Updated at 5:10 p.m. ET
The Senate failed to move forward with Democrats’ “Green New Deal,” but the partisan clash over the controversial environmental plan is likely to be a continuing theme ahead of the 2020 election.
The measure needed 60 votes to advance, but was blocked when all Senate Republicans and four Senate Democrats opposed it. The rest of the chamber’s Democrats voted “present.”
Senate Republicans forced a vote on the proposal Tuesday as part of an ongoing effort to turn the provocative climate change resolution into a wedge issue in the 2020 elections. Democrats say the GOP gambit carried its own political risk of mocking an issue that is a priority for a growing number of Americans.
“I think it’s a real stupid political move for them to show how cavalier they are about climate change by playing games with the Green New Deal,” said Sen. Chris Murphy, D-Conn., ahead of the vote. “If they don’t like the Green New Deal, fine, put up your own idea. It smells so disingenuous, especially to young voters. I think it’s a really dumb move for them to mess around with this.”
All 53 Republicans oppose the Green New Deal. Most Democrats decided on a strategy to vote present led by Minority Leader Chuck Schumer, D-N.Y. “I’m for it, but I have no problem voting ‘present,’ ” said Murphy. Schumer wants Democrats to run more aggressively in favor of climate change policies going in to 2020, although he conceded in an interview with The New York Times earlier this month that the exact legislative form that will take is still up for debate. “It’s going to take us a little while to come up with a consensus that works,” he said.
Senate Majority Leader Mitch McConnell, R-Ky., announced last month that he would put the resolution authored by New York Democratic freshman Rep. Alexandria Ocasio-Cortez and Sen. Ed Markey, D-Mass., up for a vote. Republicans are trying to elevate the freshman lawmaker, who has described herself as a Democratic Socialist, and her ideas as emblematic of the Democratic Party going in to 2020.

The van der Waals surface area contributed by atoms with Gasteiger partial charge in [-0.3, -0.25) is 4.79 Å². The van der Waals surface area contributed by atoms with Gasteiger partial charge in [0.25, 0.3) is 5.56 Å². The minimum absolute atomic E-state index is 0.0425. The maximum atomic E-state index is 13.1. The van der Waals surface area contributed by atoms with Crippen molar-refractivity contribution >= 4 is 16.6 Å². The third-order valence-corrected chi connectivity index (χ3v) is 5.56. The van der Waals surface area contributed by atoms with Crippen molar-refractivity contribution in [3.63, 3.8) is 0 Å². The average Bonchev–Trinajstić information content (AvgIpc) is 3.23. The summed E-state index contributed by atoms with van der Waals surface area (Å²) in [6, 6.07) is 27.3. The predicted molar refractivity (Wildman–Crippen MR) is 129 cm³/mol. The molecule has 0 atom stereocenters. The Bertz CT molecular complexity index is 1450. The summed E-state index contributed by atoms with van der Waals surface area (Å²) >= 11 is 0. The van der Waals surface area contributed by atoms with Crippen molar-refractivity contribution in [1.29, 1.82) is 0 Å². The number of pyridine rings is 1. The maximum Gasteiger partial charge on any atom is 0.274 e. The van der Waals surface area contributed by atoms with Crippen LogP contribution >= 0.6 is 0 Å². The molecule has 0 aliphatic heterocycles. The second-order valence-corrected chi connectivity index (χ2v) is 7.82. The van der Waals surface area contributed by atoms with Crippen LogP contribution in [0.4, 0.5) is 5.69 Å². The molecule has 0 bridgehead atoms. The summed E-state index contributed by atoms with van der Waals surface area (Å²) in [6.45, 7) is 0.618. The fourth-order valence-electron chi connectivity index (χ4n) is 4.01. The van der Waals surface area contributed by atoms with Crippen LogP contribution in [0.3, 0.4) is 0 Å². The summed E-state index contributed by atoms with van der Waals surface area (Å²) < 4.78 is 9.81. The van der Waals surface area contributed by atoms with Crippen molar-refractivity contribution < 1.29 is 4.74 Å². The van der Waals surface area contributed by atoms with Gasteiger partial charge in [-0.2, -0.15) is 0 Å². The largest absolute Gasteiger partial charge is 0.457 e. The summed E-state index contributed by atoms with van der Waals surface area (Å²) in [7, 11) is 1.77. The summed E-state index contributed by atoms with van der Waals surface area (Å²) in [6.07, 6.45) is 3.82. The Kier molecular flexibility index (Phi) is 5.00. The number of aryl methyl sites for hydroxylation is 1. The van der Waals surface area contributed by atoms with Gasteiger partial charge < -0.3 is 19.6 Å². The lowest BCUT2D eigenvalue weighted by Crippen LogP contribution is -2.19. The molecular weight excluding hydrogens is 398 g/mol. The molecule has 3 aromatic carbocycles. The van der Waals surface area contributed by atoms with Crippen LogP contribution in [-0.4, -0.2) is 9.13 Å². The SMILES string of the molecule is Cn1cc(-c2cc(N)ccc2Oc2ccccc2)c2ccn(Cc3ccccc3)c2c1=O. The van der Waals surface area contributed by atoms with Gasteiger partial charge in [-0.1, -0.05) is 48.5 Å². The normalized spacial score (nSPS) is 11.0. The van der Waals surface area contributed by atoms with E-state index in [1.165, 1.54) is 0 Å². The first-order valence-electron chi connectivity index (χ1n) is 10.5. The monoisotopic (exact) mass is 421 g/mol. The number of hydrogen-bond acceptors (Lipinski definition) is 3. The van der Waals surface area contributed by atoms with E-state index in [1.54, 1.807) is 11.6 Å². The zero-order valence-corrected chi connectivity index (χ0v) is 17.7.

“In recent months our nation has watched the Democratic Party take a sharp and abrupt left turn toward socialism,” McConnell said earlier this month. “A flawed ideology that has been rejected time and again across the world is now driving the marquee policy proposals of the new House Democratic majority, and nothing encapsulates this as clearly as the huge, self-inflicted, national wound the Democrats are agitating for called the Green New Deal.”
The National Republican Senatorial Committee, has also started using Ocasio-Cortez in attacks ads similar to how the party campaigns have run against House Speaker Nancy Pelosi, D-Calif., for years. In a recent tweet attacking Rep. Joaquin Castro, D-Texas, who is considering a run against Republican Sen. John Cornyn, the NRSC said Castro “votes with AOC 94% of the time.” Castro is a co-sponsor of the Green New Deal. House Republican candidates are also using Ocasio-Cortez and the Green New Deal in attack ads, like this one released Monday by former Rep. Karen Handel, R-Ga., who lost in 2018 and is seeking a rematch for a suburban Atlanta district.
The Green New Deal is a loose set of ambitious goals outlined in a non-binding resolution that calls for a global goal of achieving net-zero carbon emissions by 2050 — but no policy specifics on how to get there.
It is also an economic plan, which calls for massive federal investment, enhancing the social safety net, and millions of new jobs to overhaul the energy and infrastructure industries in the U.S.
Critics have seized on the resolution’s call for a “10-year national mobilization” to work toward a series of goals including “meeting 100 percent of the power demand in the United States through clean, renewable, and zero-emission energy sources.”